For many years, I have brain-accumulated references to Italy as "the boot." When first learning geography, I learned it was the boot. When a student draws Europe on the board and stumbles around Italy, invariably two or three students shout out, "Draw a boot." When I study a map of Italy, I can't help but see the 1600s story of Puss-in-Boots, including that classic heeled-boot one of the Three Musketeers would have worn along with his wide brimmed feathered hat, atop a full head of luscious dark curls.
While in the air, destination Athens, we pass over a land mass that looks like a boot! But it couldn't be Italy, because the fastest route to Athens would be...no, no, it has to be the boot of Italy. When I check the flight routes, I'm mildly ecstatic because I SAW THE BOOT from the air and it looks just like the boot I've seen and imagined.
Lack-of-sleep dazed, I walk the airport and start observing. As I pass two men having an exchange of words, it is so familiar--their way of communication. It reminds me of my father's associates: Jimmy the Greek, Nick the Greek, and my childhood friend's family. The Greek way of speaking: inflections, hand gestures,--even in America, is so distinct.
Michaelis meets us and we climb into his yellow Mercedes taxi. Not the yellow of a New York cab, but a softer yellow one would paint a baby's nursery when the gender has yet to be determined. It makes me laugh. This fleet of curbside cabs are all baby-nursery-yellow compact Mercedes.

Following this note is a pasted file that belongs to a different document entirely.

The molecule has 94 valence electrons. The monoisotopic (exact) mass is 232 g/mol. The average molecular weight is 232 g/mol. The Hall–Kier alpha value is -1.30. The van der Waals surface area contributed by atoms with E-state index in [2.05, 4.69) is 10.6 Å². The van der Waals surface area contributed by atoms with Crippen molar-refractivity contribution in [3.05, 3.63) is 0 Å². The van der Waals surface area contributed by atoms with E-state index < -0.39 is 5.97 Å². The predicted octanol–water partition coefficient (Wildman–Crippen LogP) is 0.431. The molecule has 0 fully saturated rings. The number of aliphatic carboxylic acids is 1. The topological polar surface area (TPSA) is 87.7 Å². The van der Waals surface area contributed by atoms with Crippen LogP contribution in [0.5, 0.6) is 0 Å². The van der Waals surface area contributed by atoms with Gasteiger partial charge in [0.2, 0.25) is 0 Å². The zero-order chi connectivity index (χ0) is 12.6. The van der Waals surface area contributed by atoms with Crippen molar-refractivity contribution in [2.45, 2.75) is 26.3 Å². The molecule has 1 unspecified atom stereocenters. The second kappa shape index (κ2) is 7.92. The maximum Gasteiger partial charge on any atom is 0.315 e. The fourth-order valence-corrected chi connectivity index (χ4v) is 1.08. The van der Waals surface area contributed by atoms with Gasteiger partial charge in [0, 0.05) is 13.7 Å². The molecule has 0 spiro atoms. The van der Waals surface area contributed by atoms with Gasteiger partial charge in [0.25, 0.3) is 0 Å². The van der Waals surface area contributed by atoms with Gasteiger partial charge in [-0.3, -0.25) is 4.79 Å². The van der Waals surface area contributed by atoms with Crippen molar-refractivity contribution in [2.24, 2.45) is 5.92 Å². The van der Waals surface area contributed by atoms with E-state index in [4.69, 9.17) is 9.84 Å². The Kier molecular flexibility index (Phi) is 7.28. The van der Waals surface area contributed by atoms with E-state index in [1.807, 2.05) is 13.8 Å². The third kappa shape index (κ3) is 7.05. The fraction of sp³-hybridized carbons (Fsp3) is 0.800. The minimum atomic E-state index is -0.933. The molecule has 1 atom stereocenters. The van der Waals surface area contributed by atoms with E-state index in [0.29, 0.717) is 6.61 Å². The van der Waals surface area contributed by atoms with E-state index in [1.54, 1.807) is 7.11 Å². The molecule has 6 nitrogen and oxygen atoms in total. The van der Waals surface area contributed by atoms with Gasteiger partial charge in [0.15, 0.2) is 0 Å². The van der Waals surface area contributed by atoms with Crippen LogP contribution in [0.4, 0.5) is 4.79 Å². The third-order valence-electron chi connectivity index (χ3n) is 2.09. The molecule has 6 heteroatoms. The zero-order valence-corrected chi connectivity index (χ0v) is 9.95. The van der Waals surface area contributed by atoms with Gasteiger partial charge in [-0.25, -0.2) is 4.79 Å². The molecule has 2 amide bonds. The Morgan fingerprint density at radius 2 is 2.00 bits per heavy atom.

As we move from the airport into the heart of Athens, Michaelis, which is "Just a form of Michael," teaches us a few Greek phrases we will surely need: please, thank-you, and hello. It is amusing how quickly I forget them and Tony's comments about the ease of language acquisition for children. The proof comes from my own easy recall of Greek swear words learned from my elementary school friend Val, born of a Greek mother. I don't use Greek swear words, yet they roll off my tongue 40 years later like they reside in my conversational canon.
"Look, there's the Acropolis," Michaelis points out like a proud Greek. I can't wait for Tony to see it lit up at night. I can't wait to walk through the Acropolis everyday, to climb Mars Hill, to walk among the ancients. We've found that a one entrance fee is EU 20 but a five day pass to the acropolis and the surrounding antiquity and museums is only EU 30. This same kind of bargain is what allowed us to savor Le Louvre when we became members of the Louvre Society.
Our Athens flat is an artist's loft in the heart of an artsy, bohemian district called Psiri. Ten large windows flood the apartment with light and put us practically in the streets. Her paintings hang on the bare walls, her black kitchen, her sparse furnishings, attest to who she is. In the summers, she can be found in Crete. Her working studio, canvases, ladders, paint paraphernalia, are walled off with a "Do Not Enter." However, the cracks in the temporary dividers are an invitation to sneak a peak at creativity.
We are directly across the street from a bakery and a hookah lounge. The contrast is quite amusing because we will frequent the bakery but ignore the lounge. At 5:00 a.m. Athen's time, the streets are quiet except when a truck rumbles and comes to a stop. I peer out our windows to the world and see the bakery is already a buzz. Its lights and movement are the only activity on this quiet street--from my lofty view, I see within the bowels-- the baker moves back and forth, the shop woman is already arranging. Before I adjust to the new time, the bakers will be my morning companions.